This is a really (really!) important time to be doing this work, and we hope there will be lots of interest in applying, even under the strange circumstances in which we all find ourselves. In addition to the project itself, the successful applicant will be part of the first cohort of the Edinburgh Futures Institute’s Baillie Gifford programme in the Ethics of Data and Artificial Intelligence. Have a look at the other four projects being advertised to get a sense of the interdisciplinary opportunities being part of that cohort will bring. Professor Shannon Vallor is leading the programme, and there are a lot of great plans being developed for the cohort.
gesturing toward a future that involves a deeper understanding of the role surveillance has played and continues to play in universities and tactics and strategies for interrupting and perhaps reducing or reconfiguring its impacts. This requires a willingness to speculate that some of the surveillance roles we have come to accept could be otherwise, along with an acknowledgment that we are implicated in what Lyon terms ‘surveillance culture’ in education. What can we do with that knowledge, and what culture shifts can we collectively provoke?
Two new things have so far emerged from the network. One is a research project called Co-designing with Speculative Data Stories. This was funded by the Edinburgh Futures Institute Research Awards scheme, and the research team (me, Amy, Anna Wilson, Jane McKie and Martin Hawksey) proposed to run ‘speculative data stories’ workshops with groups of colleagues in UK universities whose roles involve supporting, promoting and working with learning technologies. With the current closure of campuses and intense pressures on those very colleagues to support their institutions to move considerable amounts of university work online, we have had to put this project on hold – but we are hoping to be able to reimagine it in some form, soon.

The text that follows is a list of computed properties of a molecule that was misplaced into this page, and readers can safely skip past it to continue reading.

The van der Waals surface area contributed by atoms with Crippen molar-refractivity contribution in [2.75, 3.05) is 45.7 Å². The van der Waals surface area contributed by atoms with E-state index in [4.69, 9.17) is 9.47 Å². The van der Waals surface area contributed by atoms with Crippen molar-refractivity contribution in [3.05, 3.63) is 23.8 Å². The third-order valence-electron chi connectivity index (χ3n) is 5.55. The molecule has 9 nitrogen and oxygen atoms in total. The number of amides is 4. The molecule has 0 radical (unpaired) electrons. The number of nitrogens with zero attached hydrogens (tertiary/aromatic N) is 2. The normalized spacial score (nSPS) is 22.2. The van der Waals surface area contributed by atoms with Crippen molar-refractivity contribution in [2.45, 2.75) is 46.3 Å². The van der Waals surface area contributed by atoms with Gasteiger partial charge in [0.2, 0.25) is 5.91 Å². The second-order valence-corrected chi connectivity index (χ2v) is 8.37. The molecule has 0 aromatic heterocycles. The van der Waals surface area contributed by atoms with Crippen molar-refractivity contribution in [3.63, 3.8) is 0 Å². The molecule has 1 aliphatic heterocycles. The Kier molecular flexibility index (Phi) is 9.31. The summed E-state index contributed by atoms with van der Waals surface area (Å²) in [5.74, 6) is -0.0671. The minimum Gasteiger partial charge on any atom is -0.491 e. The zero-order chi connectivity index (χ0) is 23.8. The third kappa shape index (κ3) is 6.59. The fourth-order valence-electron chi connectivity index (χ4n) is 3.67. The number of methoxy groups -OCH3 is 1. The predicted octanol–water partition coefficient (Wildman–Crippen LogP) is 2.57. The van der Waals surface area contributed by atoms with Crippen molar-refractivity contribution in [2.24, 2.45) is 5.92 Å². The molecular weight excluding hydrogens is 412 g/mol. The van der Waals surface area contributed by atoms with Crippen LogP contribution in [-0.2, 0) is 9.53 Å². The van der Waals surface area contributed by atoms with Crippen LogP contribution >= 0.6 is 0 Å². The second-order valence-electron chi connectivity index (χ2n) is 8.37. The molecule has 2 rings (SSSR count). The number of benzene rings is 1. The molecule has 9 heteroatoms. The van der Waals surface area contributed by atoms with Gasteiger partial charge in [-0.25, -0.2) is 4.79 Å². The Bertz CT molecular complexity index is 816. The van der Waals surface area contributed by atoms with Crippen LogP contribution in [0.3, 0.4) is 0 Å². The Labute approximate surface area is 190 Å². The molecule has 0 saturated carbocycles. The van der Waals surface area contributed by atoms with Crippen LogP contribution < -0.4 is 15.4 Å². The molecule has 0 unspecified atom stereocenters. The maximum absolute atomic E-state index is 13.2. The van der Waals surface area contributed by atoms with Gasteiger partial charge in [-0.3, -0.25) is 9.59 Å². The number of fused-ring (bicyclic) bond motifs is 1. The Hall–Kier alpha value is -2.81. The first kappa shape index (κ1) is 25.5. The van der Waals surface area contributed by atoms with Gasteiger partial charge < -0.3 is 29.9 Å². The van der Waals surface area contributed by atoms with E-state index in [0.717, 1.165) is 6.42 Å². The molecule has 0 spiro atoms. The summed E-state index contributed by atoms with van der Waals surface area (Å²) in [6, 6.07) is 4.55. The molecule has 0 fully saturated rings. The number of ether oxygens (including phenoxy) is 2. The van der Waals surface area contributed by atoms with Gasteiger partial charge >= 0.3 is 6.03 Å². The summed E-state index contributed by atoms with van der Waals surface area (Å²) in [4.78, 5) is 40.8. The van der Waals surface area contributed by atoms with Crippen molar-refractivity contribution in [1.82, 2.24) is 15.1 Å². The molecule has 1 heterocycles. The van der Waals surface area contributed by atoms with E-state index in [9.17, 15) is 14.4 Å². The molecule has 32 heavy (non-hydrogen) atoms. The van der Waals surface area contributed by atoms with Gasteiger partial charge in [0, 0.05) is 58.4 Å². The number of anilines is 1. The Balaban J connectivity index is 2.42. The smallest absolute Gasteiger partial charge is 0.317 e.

The second new thing – and the prompt to write this blog post today – is that Karen Gregory and I have been successful in securing one of five new funded PhD studentships on the theme of data ethics (Edinburgh Futures Institute/Baillie Gifford). These projects will be advertised in the next few weeks – ours is called The University of Data: Ethical and Social Futures of Data-Driven Education. I am very happy, as is Karen, to hear from anyone who might be interested in applying for this! More info to follow soon, in a separate blog post.
A big part of my working life for the next few years involves the development of a new postgraduate programme, to be part of the Edinburgh Futures Institute (EFI). The programme is made up of a number of interlinked pathways, including one on Education Futures – this is the one I’m leading on. The programme will be interdisciplinary, challenge-led, and have core data and creative skills courses as well as a range of core and option courses for each pathway.
Education Futures is particularly exciting (in my view!) because it will focus on some of the key ideas and topics informing learning, knowledge and education across the whole life course, with an emphasis on understanding the relationships between data and education. I want to see the pathway appealing to people from all sectors of education and learning, including schools, workplace learning, community education, and higher and further education. Things are still in the early stages of development, but by studying this pathway, we want students to be able to:
Understand and critically examine possible futures for formal and informal education.
Analyse education’s role in shaping and responding to global challenges and social, political, cultural and environmental change.
Make critical links between education and data-driven innovation, exploring the geographies, mobilities, values, ethics and forms of measurement that come along with greater innovation with, use of, and reliance on data.
Course topics we’re currently discussing include the future of learning organisations; educating for the future; personalisation, surveillance and anonymity; policy, metrics and governance; education and work; agency and social change; participation, care, inclusion and culture; expertise, literacies, trust and data fluency – and more!